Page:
Williamstown Town Manager Bob Menicocci, right, follows the discussion at Monday's Select Board meeting.
WILLIAMSTOWN, Mass. — Hopefully, residents are enjoying the new bicycle-pedestrian trail.
They may have to pay for it down the road.
Town Manager Bob Menicocci Monday told the Select Board that the Massachusetts Department of Transportation is passing along $1.3 million in overruns for the project, which created a recreational path from near the intersection of Syndicate Road and North Street (Route 7) east to the Spruces Park on Main Street (Route 2).
The town has the resources to pay the tab from its Chapter 90 account without new local tax revenue, Menicocci told the board. But paying for the overage would put a dent in the town's long-rage capital plans for that Chapter 90 money.
Menicocci explained that the town's contract with MassDOT, which gives ownership of the path to the town upon its final close out (likely in the spring), also makes the town responsible for any costs over 110 percent of the contract price.
The price of the 2.4-mile path when it went to bid was about $5.3 million, Menicocci told the board. Per the contract with the town, the state agency is responsible for that $5.3 million plus a 10 percent contingency.
Everything else is the town's responsibility.
"I wanted to let you know right away," Menicocci said at Monday's meeting. "What I will say is there is not a great level of concern. We have the Chapter 90 funds available, more than enough to cover these costs.
"What are the various funding options? What makes the most sense? And what will the impact be on the capital projects we have lined up? There are a lot of moving pieces to this and a lot of conversation."
Some of that conversation will be between the town and state officials.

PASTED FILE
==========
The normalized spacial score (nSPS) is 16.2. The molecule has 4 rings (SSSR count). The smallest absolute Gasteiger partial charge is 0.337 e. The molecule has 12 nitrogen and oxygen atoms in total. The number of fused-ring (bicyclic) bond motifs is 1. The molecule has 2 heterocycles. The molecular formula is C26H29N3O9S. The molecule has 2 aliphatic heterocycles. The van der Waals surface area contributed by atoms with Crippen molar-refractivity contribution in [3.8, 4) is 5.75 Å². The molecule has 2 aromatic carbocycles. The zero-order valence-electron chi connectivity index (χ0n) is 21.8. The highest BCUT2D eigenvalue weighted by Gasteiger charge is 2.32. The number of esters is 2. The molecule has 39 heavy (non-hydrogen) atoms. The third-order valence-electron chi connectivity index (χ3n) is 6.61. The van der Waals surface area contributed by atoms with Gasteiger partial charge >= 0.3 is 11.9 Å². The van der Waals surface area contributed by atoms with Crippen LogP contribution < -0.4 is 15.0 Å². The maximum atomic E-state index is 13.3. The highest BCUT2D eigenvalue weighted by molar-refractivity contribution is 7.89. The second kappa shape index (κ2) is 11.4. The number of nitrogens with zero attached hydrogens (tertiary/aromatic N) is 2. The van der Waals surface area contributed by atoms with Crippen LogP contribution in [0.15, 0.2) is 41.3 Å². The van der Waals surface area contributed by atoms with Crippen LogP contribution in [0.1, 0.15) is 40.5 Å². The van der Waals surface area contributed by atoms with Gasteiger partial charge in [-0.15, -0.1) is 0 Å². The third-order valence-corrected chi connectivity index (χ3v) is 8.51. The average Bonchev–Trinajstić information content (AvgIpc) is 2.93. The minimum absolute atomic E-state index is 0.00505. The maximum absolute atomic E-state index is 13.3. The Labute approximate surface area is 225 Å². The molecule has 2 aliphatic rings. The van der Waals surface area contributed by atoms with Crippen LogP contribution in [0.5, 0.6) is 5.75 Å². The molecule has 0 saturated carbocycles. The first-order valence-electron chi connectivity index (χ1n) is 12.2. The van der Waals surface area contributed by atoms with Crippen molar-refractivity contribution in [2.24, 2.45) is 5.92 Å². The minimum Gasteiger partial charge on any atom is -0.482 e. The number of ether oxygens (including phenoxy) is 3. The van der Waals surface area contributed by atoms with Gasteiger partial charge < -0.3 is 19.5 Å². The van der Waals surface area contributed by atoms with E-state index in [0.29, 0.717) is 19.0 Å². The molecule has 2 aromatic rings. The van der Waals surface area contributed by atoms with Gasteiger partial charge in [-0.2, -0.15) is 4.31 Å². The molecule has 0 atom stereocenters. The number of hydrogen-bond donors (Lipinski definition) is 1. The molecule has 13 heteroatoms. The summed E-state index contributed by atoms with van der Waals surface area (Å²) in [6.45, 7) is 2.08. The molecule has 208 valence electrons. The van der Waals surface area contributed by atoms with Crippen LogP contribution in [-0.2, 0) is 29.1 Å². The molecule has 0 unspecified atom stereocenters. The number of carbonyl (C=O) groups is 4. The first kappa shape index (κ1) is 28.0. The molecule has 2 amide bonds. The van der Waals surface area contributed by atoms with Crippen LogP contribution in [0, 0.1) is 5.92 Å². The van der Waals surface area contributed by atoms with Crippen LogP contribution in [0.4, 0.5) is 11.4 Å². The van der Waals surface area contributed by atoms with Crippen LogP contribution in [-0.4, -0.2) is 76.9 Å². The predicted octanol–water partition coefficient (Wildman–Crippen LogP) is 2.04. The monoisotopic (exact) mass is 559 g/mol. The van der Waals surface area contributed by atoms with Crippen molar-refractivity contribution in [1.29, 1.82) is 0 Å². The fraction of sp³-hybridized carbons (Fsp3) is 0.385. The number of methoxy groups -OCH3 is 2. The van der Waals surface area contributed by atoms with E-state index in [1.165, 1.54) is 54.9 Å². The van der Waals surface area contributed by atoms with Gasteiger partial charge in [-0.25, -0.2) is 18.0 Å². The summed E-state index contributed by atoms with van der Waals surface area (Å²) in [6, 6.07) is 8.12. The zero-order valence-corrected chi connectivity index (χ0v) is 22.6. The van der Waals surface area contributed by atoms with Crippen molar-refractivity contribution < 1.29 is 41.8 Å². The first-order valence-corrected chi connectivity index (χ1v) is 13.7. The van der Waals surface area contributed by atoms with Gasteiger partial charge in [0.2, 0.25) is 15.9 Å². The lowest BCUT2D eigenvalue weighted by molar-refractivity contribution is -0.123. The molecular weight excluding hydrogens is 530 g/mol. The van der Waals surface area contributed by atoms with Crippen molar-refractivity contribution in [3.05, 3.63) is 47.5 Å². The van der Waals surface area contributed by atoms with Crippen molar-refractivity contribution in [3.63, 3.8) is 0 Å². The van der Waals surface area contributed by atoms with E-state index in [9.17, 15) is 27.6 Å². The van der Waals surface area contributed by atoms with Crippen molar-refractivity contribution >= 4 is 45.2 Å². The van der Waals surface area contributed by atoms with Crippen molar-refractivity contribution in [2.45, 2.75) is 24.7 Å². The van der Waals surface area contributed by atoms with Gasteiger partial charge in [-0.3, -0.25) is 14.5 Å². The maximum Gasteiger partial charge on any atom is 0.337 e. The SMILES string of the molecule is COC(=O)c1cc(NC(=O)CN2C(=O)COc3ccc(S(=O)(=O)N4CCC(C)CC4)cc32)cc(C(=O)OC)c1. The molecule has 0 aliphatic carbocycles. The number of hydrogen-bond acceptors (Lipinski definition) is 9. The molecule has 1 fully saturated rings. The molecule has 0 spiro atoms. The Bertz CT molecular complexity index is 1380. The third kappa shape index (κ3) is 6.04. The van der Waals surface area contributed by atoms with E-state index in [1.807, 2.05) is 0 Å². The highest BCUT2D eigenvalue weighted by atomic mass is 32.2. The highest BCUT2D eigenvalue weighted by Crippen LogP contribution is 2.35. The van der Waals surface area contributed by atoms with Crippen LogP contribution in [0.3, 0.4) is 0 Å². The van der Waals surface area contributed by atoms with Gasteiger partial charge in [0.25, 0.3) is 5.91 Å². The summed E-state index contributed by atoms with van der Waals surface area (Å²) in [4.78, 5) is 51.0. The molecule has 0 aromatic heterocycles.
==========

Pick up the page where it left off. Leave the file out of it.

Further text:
"We signed a contract for the project, and we were signing off on change orders all along," Menicocci said. "Largely, we're obligated to [the $1.3 million].
"It's thinking through solutions internally and whether there's an external course of action to pursue with local legislators."
Menicocci is the third town manager responsible for the project.
The contract with MassDOT was signed in the spring of 2020 by then-manager Jason Hoch. Much of the work was completed while interim Town Manager Charlie Blanchard was the nominal occupant of town hall's corner office from May 2021 through June 30 of this year.
Menicocci told the Select Board Monday there are various reasons for the nearly 20 percent overage in the project, including some increased costs attributable to the pandemic that was just starting when the initial contract was signed.
Some of the change orders were related to actual conditions on the ground and in the ground that were discovered during construction.
"It's hard for me to know the scoping and engineering done beforehand," Menicocci said. "The reality of it is there's a number of items that came to us that we'll be responsible for. In the process of reaching out to the contract managers on the DOT side, I honestly feel the costs will be fairly legitimate."
Menicocci said that up to $300,000 of the overrun is due to inflation.
"There is some understandable inflation that occurred between April 2020 and now that's been, as an employer and a guy who buys a lot of stuff to resell, some of the changes are eye-popping," Select Board Chair Hugh Daley said.
"That said, this is something I feel we have to take a pretty aggressive stance on. … I feel Bob is already there."
Both Daley and Menicocci assured the other Select Board members present at Monday's meeting that the town has adequate funds in its Chapter 90 account to pay for its unexpected share of the recreational path.
Chapter 90 is a commonwealth program that allocates funds to municipalities to build and repair local roads. The program relies on revenues from the state's gasoline tax.
In practice, town meeting each spring votes to authorize the town to borrow funds to pay for those road projects in anticipation of reimbursement from Chapter 90.
After Monday's meeting, Menicocci said that the hit to Chapter 90 will not impact any of the capital projects approved at last May's annual town meeting. He also confirmed that there will be no such "overage" concerns with the other big state project in town, the bridge replacement on Main Street, because that is a state-owned bridge.
Even though the Chapter 90 funds may cover the cost of the recreation trail, the impact of the surprise bill is not insignificant.
"We have enough Chapter 90 funds to finish this," Daley said. "It won't impact our operating budget. But let's say two years ago we planned to do XYZ work. We're going to feel this pinch at some point.
"I'm of the opinion we should push as hard as we can to recover as much as we can in a reasonable fashion. While I understand some cost escalation due to the environment in which it was built, I feel we're a little bit on the excessive side. Bob's on it."
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